Today, I’m participating in the Norton Award Blog Tour to help raise awareness of this award.
The Andre Norton Award, named for pioneering SFF writer Andre Norton, is an award given to a children’s novel of speculative fiction by the Science Fiction and Fantasy Writers of America at their annual Nebula Awards Weekend. I highly recommend reading the other stops on the tour (link at SFWA site, above) for beautiful posts on Norton’s work and influence, the creation of the award in 2005, the award process, and people recommendations for this year.
This year was my first trip to the Nebula Awards Weekend, but it certainly won’t be my last. I’m a relatively new member of SFWA (joined in 2010), but right now, it’s the most valuable professional organization I belong to. The Nebula Awards weekend gave me the opportunity to learn so much about the genre I write in, and to meet and interact with marvelous writers I may never otherwise have met.
Here I am at the 2012 Nebula Awards. From Left: Norton Award Nominee R.J. Anderson (Ultraviolet), awesome writer and multiple award winner Ellen Kushner, Nebula Award Nominee (and like, a billion other awards) E. Lily Yu, me, and Norton Award Nominee Franny Billingsley (Chime). Not pictured: the sixth member of what we might as well call the 2012 Nebula Awards singing group: Delia Sherman, who actually did win the Norton that night for her gorgeous novel, The Freedom Maze.
I don’t know if the other writers I spent the weekend with had the same experience at the awards weekend as I did (actually, I think Ms. Yu, a college student whose debut story was up for awards, was in the midst of sorta having her mind blown), and maybe it was just timing, as it was one of the first professional events I’d attended since my maternity leave, but attending these awards and listening to these writers talk about their work, the genre in general, and Andre Norton (author Alethea Kontis gave a teary tribute to her former mentor while introducing the award), was truly a watershed moment in my career.
I was reminded, at the awards, of how diverse and exciting the current field is for young people’s speculative fiction, and as I went home and dedicated the next week to reading the Norton nominees I’d missed out on (my only nominee that had made it to the final slate was Laini Taylor’s excellent The Daughter of Smoke and Bone), I was impressed all over again. Last year’s Norton slate was filled with big, difficult questions in book form; the novels explored identity, evil, history, race, destiny, love, war, and family; they utilized complex narrative techniques and innovative storytelling and meticulous research. These books are about young people, and published for young readers, but they’re universal in appeal.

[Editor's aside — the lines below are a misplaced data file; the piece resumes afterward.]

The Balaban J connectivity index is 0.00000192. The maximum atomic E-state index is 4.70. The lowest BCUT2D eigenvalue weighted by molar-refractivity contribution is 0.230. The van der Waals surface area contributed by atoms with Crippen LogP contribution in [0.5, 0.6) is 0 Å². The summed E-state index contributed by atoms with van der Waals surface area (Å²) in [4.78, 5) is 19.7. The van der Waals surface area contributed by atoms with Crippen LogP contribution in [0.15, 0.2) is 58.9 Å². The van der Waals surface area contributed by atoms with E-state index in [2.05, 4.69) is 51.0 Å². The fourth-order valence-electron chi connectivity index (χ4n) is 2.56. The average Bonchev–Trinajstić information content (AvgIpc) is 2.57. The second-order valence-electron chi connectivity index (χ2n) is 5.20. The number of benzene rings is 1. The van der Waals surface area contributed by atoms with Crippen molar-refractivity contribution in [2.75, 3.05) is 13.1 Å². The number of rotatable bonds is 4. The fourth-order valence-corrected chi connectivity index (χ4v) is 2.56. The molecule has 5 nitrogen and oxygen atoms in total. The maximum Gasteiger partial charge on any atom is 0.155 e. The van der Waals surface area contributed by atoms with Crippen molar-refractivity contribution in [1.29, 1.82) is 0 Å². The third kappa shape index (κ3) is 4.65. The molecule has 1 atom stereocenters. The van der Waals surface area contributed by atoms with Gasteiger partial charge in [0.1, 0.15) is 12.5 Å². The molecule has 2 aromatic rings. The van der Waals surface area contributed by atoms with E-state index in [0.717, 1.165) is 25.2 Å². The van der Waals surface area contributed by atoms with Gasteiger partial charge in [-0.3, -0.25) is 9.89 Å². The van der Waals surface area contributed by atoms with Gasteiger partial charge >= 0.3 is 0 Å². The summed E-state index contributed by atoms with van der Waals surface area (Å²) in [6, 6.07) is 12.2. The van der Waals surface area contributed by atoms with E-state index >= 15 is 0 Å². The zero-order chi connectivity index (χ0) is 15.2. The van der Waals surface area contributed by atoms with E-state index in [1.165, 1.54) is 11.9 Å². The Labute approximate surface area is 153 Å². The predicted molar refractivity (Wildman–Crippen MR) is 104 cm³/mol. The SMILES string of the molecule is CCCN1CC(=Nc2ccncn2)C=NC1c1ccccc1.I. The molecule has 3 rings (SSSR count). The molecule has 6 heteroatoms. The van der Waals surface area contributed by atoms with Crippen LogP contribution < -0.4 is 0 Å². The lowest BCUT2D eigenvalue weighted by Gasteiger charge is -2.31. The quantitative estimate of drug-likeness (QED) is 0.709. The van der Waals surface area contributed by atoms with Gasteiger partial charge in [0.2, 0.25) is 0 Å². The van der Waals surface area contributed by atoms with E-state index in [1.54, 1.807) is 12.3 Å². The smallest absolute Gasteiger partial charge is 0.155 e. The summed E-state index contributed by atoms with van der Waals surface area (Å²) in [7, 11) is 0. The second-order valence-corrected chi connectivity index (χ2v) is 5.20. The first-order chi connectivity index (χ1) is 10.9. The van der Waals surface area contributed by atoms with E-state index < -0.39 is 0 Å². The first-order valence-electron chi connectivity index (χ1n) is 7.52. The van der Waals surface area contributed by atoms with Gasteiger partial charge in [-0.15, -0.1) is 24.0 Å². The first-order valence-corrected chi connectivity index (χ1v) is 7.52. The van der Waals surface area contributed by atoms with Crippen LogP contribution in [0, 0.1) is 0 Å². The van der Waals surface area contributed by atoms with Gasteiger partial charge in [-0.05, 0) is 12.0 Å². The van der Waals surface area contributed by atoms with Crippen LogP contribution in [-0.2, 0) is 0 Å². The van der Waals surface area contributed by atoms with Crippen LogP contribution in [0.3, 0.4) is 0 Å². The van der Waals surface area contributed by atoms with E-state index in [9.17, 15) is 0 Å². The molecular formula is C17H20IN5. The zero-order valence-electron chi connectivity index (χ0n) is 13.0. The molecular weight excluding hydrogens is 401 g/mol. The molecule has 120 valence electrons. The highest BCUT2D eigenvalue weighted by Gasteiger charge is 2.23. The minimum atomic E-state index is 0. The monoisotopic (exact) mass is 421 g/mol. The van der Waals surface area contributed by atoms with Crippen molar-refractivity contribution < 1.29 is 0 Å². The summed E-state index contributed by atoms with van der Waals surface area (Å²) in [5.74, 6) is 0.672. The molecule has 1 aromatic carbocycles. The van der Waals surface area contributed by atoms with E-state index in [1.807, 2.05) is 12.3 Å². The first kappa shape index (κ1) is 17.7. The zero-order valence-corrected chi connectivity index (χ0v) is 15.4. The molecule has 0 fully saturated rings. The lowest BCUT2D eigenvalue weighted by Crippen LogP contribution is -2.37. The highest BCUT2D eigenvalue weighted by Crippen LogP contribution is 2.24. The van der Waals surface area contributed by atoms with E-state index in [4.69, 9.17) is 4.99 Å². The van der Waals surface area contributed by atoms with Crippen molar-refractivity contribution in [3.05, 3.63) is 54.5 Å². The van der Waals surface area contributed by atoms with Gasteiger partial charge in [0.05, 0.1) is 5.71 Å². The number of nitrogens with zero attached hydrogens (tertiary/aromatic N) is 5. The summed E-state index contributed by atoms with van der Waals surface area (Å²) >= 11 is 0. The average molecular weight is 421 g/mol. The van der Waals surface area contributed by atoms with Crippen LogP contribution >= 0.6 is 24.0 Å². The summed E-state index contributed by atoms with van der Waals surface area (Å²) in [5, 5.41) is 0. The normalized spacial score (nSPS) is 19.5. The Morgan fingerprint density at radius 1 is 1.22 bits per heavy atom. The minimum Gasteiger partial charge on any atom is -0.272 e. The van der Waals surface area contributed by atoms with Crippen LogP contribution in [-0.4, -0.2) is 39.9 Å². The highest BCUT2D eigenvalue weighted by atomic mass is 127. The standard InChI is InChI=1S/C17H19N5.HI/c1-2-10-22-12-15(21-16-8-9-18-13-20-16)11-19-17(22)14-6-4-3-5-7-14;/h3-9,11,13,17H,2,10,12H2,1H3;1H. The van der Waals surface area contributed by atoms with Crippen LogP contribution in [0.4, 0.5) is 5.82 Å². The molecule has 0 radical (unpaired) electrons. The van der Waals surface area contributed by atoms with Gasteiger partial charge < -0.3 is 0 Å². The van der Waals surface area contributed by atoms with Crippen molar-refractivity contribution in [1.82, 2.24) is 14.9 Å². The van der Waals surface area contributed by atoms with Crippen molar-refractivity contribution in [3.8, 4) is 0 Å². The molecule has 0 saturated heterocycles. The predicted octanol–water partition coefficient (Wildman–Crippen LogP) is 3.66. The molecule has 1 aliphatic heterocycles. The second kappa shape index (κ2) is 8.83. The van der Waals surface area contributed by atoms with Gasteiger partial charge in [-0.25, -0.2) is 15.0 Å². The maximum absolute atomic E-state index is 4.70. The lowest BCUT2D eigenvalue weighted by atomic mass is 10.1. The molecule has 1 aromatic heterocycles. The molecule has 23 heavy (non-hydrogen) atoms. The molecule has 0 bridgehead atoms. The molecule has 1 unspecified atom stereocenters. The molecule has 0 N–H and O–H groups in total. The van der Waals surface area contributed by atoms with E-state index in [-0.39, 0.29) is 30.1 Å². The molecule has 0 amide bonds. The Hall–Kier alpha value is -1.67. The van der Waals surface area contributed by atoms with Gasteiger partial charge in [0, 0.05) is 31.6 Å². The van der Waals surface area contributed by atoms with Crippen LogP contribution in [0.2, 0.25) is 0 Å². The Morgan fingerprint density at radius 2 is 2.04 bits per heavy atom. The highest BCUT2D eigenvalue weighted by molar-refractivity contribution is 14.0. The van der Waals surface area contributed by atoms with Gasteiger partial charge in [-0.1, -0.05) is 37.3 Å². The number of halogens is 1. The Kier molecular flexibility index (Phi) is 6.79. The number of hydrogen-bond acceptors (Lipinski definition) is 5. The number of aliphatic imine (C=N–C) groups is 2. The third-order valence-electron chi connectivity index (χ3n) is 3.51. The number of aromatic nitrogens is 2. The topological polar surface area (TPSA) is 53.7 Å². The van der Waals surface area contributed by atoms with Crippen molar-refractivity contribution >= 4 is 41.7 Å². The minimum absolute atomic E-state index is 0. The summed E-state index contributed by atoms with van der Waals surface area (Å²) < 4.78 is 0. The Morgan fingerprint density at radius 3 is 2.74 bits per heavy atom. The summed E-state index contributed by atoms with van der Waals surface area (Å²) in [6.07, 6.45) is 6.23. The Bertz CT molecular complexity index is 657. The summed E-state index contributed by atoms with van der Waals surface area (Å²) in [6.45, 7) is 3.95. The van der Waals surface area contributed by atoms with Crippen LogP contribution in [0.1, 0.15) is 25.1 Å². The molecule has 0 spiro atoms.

As another pioneering writer of speculative fiction for young people, Madeline L’Engle, once said: “You have to write the book that wants to be written. And if the book will be too difficult for grown-ups, then you write it for children.”
The Norton Award is important for science fiction and fantasy, not only because of what it says about children’s SFF, but for what it says about the genre as a whole.
For more information about the Nebulas, the Andre Norton Award, or SFWA in general, please visit sfwa.org.
This year, I have a Norton-eligible book called For Darkness Shows the Stars. It’s a post-apocalyptic story inspired by Jane Austen’s Persuasion, and received a starred review from School Library Journal, as well as being named one of the best YA books of the year by Amazon and The Atlantic.
I also have several works eligible for this year’s Nebula Awards:
Short Story (<7,500 words):
- “The Hammer of Artemis” in CAST OF CHARACTERS (Fiction Studio)
- “Stray Magic” in UNDER MY HAT: TALES FROM THE CAULDRON (Random House)
Novelette (>7,500 words):
- “Foundlings” in BRAVE NEW LOVE (Running Press)